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Riding Arena Construction Guide: Part 1 – Choosing the Site

As a division of one of the UK’s largest aggregates suppliers, we provide aggregates, geotextile membranes and high-quality equestrian surfaces to many self-build customers across the country. In this five-part guide, we’ll be focusing on the construction of an outdoor riding arena with a membrane base. Please note that this step-by-step article should be used as a guide only. Every project and site is different, so we would always recommend that you seek out a local and experienced contractor to assess and carry out the work for you. 

1. Access to your Riding Arena

There are several factors to consider when choosing a site on which to build your riding arena. You will need hard-standing access to and from the arena, for both current construction work and future use. The last thing you want to do is contaminate your manège surface with mud, whether walked in or brought in by tractors or construction equipment.

We recommend constructing your riding arena near an existing hard road or track, which can easily be extended right up to the arena gate.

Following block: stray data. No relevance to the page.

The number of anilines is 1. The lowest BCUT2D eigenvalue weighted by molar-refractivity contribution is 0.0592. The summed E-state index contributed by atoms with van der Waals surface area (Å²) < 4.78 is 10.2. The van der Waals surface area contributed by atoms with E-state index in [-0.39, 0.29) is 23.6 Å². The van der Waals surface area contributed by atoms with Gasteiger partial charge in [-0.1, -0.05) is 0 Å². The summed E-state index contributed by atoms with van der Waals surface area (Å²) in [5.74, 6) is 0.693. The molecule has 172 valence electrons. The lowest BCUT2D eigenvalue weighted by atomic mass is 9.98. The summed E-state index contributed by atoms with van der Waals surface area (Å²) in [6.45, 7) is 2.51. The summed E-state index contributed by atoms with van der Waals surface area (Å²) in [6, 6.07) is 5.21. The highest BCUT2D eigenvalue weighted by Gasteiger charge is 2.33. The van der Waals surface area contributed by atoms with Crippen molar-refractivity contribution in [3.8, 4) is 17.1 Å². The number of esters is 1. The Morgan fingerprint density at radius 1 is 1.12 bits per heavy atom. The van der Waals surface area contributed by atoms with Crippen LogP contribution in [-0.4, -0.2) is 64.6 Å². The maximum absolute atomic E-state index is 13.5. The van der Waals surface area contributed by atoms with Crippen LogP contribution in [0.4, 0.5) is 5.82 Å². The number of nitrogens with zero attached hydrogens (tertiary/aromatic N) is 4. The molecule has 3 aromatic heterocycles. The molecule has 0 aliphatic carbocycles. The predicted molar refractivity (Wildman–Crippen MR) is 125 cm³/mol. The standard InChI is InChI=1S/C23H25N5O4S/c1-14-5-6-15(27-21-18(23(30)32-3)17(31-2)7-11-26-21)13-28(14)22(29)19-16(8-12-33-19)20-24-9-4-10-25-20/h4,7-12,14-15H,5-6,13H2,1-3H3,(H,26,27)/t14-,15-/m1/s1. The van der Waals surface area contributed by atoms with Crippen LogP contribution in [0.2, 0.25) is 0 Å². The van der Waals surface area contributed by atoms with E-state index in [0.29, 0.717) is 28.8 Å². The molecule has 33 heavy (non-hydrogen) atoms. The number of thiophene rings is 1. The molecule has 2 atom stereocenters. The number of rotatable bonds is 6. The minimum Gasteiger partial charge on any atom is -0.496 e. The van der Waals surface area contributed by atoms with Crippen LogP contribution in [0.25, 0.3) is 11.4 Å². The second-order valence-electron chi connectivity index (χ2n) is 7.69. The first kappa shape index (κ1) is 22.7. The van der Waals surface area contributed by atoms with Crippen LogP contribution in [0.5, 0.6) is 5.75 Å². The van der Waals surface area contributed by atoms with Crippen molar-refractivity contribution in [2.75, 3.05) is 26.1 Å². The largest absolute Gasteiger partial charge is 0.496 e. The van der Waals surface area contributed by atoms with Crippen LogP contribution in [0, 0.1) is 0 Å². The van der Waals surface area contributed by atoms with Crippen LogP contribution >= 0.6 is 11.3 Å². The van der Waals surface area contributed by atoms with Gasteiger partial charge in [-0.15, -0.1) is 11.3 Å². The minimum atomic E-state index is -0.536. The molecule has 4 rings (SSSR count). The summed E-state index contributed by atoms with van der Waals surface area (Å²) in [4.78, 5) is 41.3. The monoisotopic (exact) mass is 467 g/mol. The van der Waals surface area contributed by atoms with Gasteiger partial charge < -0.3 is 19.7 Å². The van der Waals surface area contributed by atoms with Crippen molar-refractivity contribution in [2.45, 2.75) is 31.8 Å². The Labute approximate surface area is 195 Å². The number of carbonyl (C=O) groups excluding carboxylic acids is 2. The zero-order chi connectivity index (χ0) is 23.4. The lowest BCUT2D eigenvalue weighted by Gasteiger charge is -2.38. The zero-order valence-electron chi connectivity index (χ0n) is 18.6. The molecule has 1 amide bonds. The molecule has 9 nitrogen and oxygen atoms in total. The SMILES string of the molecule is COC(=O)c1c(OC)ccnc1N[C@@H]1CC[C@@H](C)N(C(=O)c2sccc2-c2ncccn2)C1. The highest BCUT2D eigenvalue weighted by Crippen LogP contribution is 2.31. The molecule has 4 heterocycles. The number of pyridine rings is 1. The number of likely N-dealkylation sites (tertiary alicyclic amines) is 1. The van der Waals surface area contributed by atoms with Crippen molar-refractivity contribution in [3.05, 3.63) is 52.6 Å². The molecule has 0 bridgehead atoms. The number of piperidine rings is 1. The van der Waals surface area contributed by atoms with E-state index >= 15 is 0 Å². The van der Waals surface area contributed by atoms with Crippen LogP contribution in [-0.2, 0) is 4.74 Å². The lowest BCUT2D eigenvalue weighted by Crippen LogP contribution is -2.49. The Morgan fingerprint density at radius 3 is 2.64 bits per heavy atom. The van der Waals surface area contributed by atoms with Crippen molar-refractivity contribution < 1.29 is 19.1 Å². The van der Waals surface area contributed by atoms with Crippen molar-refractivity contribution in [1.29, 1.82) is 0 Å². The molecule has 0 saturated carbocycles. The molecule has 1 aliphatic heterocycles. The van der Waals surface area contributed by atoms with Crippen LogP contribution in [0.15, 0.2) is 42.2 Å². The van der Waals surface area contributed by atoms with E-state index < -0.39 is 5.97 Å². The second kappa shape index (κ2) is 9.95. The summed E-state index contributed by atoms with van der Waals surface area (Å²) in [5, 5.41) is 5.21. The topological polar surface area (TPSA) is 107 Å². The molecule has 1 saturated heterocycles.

2. Land Use Considerations

To avoid wasted or awkward areas of ground, carefully consider the position of your arena in relation to other site features, such as the stables. Levelling the arena site is a relatively small part of the overall cost, and the flattest part of the field is not always the best spot to choose.

3. Flood Risk Impact over Levelled Ground

That nice level area at the bottom of the field may look tempting, but it is worth finding out if it has ever been known to flood. An overflowing stream can strip the surface from a riding arena in just a few hours.

4. Choosing Shelter to Reduce Prevailing Wind

The main purpose of an all-weather riding arena is that it can be used all year round, so finding a sheltered spot will pay dividends during wet and windy conditions.

5. Privacy for Training

Horses can be easily spooked. Your training will be a lot more peaceful if you can find a site away from footpaths, roads, heavily used farm tracks or other noisy places.

6. Planning Permission Factors

Obtaining planning permission for your new riding arena is likely to be easier if you are not overlooked by neighbours or footpaths. Arena lighting is one of the most common reasons why planning applications are refused.